How bad were the Kentucky score drops that all of this lead-up work managed to contain? Here’s the chart Blessing presented, showing the score drops the state projected, and the ones that actually occurred:

In the lead-up to the score release, Kentucky officials repeatedly warned that fewer students would score proficient on the new tests, and emphasized that the 2012 results couldn’t be compared to the old ones since the new tests were based on different standards, Blessing said.

Lisa Gross, who was the department’s chief of communications at the time, said during the webinar that the state’s partners backed the department in its bid to defend the new standards and tests, because they understood and agreed with the argument “that we weren’t doing [students] any favors to give them good grades in high school and [then] find out they’re not prepared for college.”

New York’s test score release, on the other hand, could be considered “a cautionary tale,” said Tom Dunn, the state department’s director of communications. Like Kentucky, New York officials made their common-core case for many months, arguing that higher standards and tougher tests were necessary to ensure that students were ready for college and good jobs. But the 2013 tests, designed by Pearson for the common core, were given—and teacher evaluations tied to those scores—before the state’s common-core-aligned curriculum was fully rolled out, prompting a firestorm of opposition by the state’s biggest teachers’ union, Dunn said.

The department has struggled to shift public opinion as elementary school proficiency rates plummeted from the mid 80-percent range to the low 30s, and as low as “single-digit proficiency” in some urban districts, Dunn said. One of the department’s strategies has been to couch the drops in terms of a score decrease, rather than a proficiency drop, and to portray the road ahead as a ladder that must be climbed to portray student readiness honestly, he said.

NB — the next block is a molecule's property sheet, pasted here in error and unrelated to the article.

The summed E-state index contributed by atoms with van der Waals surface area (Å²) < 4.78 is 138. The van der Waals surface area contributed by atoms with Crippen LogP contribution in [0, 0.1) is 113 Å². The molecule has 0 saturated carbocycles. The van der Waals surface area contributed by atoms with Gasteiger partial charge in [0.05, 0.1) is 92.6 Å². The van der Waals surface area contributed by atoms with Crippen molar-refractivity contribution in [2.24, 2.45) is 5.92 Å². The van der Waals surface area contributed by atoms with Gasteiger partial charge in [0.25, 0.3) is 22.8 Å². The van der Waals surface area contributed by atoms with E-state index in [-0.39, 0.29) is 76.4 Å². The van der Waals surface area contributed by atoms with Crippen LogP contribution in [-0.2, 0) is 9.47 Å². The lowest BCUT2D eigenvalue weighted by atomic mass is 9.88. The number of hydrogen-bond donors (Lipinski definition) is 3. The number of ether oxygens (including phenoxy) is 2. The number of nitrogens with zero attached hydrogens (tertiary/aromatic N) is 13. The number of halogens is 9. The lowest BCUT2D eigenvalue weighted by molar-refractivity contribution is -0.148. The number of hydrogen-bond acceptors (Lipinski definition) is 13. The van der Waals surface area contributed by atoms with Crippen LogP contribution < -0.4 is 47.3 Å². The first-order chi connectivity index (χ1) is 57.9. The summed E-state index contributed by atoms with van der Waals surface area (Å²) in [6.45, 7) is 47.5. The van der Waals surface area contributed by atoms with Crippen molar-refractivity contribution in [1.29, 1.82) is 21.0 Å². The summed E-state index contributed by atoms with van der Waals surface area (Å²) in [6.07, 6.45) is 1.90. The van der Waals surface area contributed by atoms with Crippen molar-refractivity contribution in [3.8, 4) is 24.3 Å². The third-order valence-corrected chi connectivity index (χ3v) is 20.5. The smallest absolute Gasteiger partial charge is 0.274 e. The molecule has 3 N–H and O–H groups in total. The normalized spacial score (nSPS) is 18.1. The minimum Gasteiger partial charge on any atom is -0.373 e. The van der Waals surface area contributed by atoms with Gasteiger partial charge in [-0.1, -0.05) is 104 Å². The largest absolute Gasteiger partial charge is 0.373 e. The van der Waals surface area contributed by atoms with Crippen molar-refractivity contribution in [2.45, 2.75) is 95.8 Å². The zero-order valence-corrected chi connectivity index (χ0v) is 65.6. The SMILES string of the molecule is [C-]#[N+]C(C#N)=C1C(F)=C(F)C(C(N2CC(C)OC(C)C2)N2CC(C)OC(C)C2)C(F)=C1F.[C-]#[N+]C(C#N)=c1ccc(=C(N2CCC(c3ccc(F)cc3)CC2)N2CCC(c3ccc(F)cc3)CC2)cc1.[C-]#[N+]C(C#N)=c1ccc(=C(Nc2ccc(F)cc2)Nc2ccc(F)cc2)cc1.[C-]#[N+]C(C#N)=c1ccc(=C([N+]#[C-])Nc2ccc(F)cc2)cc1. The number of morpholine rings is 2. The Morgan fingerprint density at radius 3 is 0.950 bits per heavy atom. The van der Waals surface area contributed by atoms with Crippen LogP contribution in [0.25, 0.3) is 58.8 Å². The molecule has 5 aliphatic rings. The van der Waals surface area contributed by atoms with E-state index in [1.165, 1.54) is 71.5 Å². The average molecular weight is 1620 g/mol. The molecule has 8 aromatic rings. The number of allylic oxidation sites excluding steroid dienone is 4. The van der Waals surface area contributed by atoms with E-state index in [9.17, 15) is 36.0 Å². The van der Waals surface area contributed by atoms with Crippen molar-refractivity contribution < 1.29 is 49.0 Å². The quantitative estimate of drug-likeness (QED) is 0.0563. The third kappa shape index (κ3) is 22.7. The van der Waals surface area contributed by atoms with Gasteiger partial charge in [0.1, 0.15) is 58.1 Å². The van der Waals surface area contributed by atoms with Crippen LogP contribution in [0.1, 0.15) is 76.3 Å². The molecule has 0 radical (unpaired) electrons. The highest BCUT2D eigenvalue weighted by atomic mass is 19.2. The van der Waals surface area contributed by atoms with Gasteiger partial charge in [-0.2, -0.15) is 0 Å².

New York leaders decided to prepare the public for the change in scores by warning of the drops, Dunn said. State officials warned that a drop in scores—not performance—would be coming, “that 84 percent proficiency is not real,” Dunn said.

But looking back, he advises against that strategy (a strategy that many states have been using for months). Instead of making the public more ready to accept the changes, the strategy backfired. People accused the department of “jiggering” the results to back up its dire predictions, Dunn said. As a result, “I’d suggest you keep your predictions quiet,” he said.

He advised states, when discussing the coming score drop, to avoid giving numbers. “Don’t give people a target to look for,” he said. “That can complicate your lives.”

Parents contributed to the backlash, too, when they “realized their kids would do worse, not just kids in general,” said Dennis Tompkins, the department’s chief of external affairs. “The problem,” said Jonathan Burman, another department spokesman, “is that some people heard the message, but until they actually got their kids’ scores and saw the precipitous drop,” the real impact didn’t sink in. “I don’t know how you prepare” parents for their own children’s scores, he said. “When you get that envelope... it’s jarring.”

In Kentucky, the state and its partners managed to keep waters calm with their messaging. “We said scores are going to be lower, and don’t panic, it’s the short-term sacriice you make for the long-term gain,” Blessing said. “That was the message we used with parents across the board.”

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A version of this news article first appeared in the Curriculum Matters blog.